During this period the moon reaches its last quarter phase on Saturday September 5th. The half-illuminated moon will rise around 1:00 for viewers in mid-northern latitudes. While not ruining viewing conditions, the moon will still be a nuisance and should be avoided while viewing meteor activity. With each passing night the moon will become less of a problem as it rises later and wanes to a slender crescent phase. The estimated total hourly meteor rates for evening observers this week is near 4 as seen from mid-northern latitudes (45N) and 3 as seen from tropical southern locations (25S). For morning observers the estimated total hourly rates should be near 13 as seen from mid-northern latitudes (45N) and 10 as seen from tropical southern locations (25S). The actual rates will also depend on factors such as personal light and motion perception, local weather conditions, alertness and experience in watching meteor activity. Morning rates are reduced during this period by lunar glare. Note that the hourly rates listed below are estimates as viewed from dark sky sites away from urban light sources. Observers viewing from urban areas will see less activity as only the brightest meteors will be visible from such locations.
The radiant (the area of the sky where meteors appear to shoot from) positions and rates listed below are exact for Saturday night/Sunday morning September 5/6. These positions do not change greatly day to day so the listed coordinates may be used during this entire period. Most star atlases (available at science stores and planetariums) will provide maps with grid lines of the celestial coordinates so that you may find out exactly where these positions are located in the sky. A planisphere or computer planetarium program is also useful in showing the sky at any time of night on any date of the year. Activity from each radiant is best seen when it is positioned highest in the sky, either due north or south along the meridian, depending on your latitude. It must be remembered that meteor activity is rarely seen at the radiant position. Rather they shoot outwards from the radiant so it is best to center your field of view so that the radiant lies at the edge and not the center. Viewing there will allow you to easily trace the path of each meteor back to the radiant (if it is a shower member) or in another direction if it is a sporadic. Meteor activity is not seen from radiants that are located below the horizon. The positions below are listed in a west to east manner in order of right ascension (celestial longitude). The positions listed first are located further west therefore are accessible earlier in the night while those listed further down the list rise later in the night.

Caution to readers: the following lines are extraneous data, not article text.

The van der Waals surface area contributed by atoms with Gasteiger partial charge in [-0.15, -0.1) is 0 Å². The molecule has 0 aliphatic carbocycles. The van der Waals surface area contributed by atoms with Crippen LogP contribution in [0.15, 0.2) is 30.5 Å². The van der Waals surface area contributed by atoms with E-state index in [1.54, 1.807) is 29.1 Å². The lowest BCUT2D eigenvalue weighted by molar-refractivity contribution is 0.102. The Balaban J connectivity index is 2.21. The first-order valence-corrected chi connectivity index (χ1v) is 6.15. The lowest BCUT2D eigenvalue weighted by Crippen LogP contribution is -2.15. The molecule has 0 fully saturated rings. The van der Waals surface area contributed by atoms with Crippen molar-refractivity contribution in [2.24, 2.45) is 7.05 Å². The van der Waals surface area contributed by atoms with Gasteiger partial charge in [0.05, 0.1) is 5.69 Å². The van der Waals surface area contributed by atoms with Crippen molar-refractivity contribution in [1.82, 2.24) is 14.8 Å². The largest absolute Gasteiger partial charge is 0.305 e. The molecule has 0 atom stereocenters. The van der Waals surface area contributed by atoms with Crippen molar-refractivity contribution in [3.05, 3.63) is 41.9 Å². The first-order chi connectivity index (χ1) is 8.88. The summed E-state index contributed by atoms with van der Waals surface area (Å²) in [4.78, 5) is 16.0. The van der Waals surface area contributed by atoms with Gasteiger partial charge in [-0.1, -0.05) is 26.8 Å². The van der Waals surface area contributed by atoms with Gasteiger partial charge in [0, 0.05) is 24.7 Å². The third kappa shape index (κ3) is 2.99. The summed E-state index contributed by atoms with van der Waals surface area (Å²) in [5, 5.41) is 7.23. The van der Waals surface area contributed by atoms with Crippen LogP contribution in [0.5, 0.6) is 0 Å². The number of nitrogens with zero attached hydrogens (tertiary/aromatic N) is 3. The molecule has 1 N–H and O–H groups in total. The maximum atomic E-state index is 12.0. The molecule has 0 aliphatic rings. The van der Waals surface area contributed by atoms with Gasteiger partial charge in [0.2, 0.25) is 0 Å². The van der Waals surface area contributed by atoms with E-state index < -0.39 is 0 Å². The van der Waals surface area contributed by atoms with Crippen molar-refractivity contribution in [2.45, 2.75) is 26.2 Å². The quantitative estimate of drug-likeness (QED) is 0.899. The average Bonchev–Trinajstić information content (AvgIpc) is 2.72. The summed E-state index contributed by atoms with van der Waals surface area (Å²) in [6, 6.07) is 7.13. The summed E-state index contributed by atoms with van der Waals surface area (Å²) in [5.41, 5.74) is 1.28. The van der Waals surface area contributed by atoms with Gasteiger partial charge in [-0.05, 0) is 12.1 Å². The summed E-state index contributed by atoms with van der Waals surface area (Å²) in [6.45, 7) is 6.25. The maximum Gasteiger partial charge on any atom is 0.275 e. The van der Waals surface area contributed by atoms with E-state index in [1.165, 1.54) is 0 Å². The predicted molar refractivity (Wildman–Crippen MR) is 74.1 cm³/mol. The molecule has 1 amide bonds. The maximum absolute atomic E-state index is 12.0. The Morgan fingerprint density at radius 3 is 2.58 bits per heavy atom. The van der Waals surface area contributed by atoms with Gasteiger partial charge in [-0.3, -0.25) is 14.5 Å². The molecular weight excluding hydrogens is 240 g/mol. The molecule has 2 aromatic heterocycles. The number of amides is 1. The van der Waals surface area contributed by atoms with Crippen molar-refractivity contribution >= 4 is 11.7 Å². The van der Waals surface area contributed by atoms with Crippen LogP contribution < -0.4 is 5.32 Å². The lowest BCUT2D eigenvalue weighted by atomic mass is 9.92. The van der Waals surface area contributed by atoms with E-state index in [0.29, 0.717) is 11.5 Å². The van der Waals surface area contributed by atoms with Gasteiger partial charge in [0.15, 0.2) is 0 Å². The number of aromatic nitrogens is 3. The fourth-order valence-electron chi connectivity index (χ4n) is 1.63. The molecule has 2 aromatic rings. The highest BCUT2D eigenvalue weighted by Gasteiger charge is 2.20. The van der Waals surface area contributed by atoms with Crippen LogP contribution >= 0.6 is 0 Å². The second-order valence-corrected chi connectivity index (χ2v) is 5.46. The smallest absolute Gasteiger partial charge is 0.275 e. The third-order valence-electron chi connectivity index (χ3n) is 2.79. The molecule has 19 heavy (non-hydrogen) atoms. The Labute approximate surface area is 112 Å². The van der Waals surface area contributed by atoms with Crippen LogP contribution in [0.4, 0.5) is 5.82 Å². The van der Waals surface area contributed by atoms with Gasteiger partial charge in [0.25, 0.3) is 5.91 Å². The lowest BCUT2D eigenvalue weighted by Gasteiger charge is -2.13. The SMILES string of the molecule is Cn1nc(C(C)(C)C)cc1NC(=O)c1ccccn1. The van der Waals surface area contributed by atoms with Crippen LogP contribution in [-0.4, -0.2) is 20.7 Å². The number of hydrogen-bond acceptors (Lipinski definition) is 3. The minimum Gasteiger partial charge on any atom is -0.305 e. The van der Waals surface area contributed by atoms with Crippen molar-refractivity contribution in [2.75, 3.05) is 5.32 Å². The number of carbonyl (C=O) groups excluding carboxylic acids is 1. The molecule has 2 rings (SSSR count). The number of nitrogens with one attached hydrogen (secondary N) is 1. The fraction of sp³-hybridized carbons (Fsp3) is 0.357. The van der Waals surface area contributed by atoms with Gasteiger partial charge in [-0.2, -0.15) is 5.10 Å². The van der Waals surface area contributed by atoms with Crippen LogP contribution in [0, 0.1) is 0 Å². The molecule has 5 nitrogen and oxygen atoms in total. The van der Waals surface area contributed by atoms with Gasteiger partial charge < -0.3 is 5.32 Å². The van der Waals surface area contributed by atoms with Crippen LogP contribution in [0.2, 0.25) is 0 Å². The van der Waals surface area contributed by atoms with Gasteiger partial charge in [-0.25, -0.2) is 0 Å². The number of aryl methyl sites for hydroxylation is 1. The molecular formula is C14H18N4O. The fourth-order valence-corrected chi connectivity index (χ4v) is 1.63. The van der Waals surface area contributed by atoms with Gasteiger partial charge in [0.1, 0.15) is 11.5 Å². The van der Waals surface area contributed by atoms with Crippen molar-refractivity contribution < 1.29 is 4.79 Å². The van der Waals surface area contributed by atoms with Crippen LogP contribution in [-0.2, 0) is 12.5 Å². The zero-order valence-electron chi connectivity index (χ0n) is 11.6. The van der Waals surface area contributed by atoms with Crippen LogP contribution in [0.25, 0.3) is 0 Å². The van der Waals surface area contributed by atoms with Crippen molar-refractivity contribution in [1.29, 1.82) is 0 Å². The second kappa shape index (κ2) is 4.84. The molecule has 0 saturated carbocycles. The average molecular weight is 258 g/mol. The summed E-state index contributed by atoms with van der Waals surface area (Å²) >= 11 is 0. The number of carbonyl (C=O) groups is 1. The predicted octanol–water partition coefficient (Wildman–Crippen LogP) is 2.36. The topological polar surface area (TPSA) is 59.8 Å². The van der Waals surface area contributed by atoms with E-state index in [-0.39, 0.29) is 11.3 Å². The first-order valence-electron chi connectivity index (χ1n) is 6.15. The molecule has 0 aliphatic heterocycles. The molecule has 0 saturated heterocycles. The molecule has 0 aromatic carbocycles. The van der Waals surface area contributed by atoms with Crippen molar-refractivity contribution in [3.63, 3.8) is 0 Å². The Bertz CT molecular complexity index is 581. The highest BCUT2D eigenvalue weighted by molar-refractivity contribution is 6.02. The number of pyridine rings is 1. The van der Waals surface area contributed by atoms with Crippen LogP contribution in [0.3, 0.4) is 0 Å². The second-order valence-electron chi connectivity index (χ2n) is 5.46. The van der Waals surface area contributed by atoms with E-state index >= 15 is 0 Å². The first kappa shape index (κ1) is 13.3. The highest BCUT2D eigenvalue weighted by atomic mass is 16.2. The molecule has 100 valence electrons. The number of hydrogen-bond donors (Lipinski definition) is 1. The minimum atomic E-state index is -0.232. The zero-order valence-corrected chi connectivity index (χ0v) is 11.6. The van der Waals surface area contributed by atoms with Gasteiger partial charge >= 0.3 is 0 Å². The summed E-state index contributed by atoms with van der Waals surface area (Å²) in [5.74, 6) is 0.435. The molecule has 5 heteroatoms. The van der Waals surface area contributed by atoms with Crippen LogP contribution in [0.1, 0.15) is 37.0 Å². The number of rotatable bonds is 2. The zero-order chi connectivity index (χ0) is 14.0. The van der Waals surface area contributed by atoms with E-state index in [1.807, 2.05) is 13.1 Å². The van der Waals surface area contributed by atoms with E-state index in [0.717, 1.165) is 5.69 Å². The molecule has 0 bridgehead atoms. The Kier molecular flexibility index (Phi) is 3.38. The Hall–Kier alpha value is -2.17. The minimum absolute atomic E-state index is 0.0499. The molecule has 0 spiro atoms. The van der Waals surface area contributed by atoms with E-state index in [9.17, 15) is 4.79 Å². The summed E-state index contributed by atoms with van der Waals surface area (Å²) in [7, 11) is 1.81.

These sources of meteoric activity are expected to be active this week.
We are now encountering debris from comet 2P/Encke, which has a radiant superimposed upon the anthelion radiant. Since it has been shown that meteors from 2P/Encke are more numerous we shall recognize this activity as the Southern Taurids (STA) until December 5th, when the Earth no longer encounters these particles. The maximum was once thought to occur in early November when the radiant was located in Taurus. Video studies have shown that the peak usually occurs near October 10th but that there is also a period of enhancement during the last week of October and the first week of November, when the Northern Taurids are also active. The center of the large radiant is currently located at 00:20 (005) +03. This position lies in southern Pisces, seven degrees south of the fourth magnitude star Delta Piscium. These meteors may be seen all night long but the radiant is best placed near 0200 local daylight time (LDT) when it lies on the meridian and is located highest in the sky. Rates at this time should be near 2 per hour regardless of your location. With an entry velocity of 29 km/sec., the average Southern Taurid meteor would be of slow velocity.